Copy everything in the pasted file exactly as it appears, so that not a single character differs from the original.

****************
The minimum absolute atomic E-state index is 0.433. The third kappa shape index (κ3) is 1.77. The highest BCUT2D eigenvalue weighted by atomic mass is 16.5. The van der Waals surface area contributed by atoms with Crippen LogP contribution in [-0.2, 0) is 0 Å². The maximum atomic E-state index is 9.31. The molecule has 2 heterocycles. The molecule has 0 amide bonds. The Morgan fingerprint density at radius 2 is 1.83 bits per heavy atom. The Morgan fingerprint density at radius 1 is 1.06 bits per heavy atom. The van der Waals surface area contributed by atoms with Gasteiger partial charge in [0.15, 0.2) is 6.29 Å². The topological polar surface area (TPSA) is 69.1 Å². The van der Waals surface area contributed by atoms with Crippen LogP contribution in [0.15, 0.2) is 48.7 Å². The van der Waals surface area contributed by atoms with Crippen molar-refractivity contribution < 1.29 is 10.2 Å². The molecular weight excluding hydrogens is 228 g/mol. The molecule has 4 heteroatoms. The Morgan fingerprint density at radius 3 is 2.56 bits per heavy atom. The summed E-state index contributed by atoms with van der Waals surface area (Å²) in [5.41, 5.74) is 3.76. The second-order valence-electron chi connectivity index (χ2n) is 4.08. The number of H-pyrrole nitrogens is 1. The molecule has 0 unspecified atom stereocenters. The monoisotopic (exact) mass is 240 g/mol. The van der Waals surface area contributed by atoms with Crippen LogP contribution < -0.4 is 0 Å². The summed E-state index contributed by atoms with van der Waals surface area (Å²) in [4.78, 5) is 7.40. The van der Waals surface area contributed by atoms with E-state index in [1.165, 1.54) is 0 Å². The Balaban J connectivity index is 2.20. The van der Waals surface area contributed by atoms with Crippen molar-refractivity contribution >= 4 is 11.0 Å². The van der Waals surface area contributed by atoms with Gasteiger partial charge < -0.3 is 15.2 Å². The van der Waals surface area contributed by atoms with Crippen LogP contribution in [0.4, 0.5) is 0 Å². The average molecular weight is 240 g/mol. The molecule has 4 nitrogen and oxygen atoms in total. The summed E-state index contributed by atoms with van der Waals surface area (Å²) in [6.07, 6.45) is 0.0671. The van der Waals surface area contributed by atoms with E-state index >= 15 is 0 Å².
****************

The minimum absolute atomic E-state index is 0.433. The third kappa shape index (κ3) is 1.77. The highest BCUT2D eigenvalue weighted by atomic mass is 16.5. The van der Waals surface area contributed by atoms with Crippen LogP contribution in [-0.2, 0) is 0 Å². The maximum atomic E-state index is 9.31. The molecule has 2 heterocycles. The molecule has 0 amide bonds. The Morgan fingerprint density at radius 2 is 1.83 bits per heavy atom. The Morgan fingerprint density at radius 1 is 1.06 bits per heavy atom. The van der Waals surface area contributed by atoms with Gasteiger partial charge in [0.15, 0.2) is 6.29 Å². The topological polar surface area (TPSA) is 69.1 Å². The van der Waals surface area contributed by atoms with Crippen LogP contribution in [0.15, 0.2) is 48.7 Å². The van der Waals surface area contributed by atoms with Crippen molar-refractivity contribution < 1.29 is 10.2 Å². The molecular weight excluding hydrogens is 228 g/mol. The molecule has 4 heteroatoms. The Morgan fingerprint density at radius 3 is 2.56 bits per heavy atom. The summed E-state index contributed by atoms with van der Waals surface area (Å²) in [5.41, 5.74) is 3.76. The second-order valence-electron chi connectivity index (χ2n) is 4.08. The number of H-pyrrole nitrogens is 1. The molecule has 0 unspecified atom stereocenters. The monoisotopic (exact) mass is 240 g/mol. The van der Waals surface area contributed by atoms with Crippen LogP contribution < -0.4 is 0 Å². The summed E-state index contributed by atoms with van der Waals surface area (Å²) in [4.78, 5) is 7.40. The van der Waals surface area contributed by atoms with E-state index in [1.165, 1.54) is 0 Å². The Balaban J connectivity index is 2.20. The van der Waals surface area contributed by atoms with Crippen molar-refractivity contribution >= 4 is 11.0 Å². The van der Waals surface area contributed by atoms with Gasteiger partial charge < -0.3 is 15.2 Å². The van der Waals surface area contributed by atoms with Crippen LogP contribution in [0.4, 0.5) is 0 Å². The average molecular weight is 240 g/mol. The molecule has 4 nitrogen and oxygen atoms in total. The summed E-state index contributed by atoms with van der Waals surface area (Å²) in [6.07, 6.45) is 0.0671. The van der Waals surface area contributed by atoms with E-state index >= 15 is 0 Å².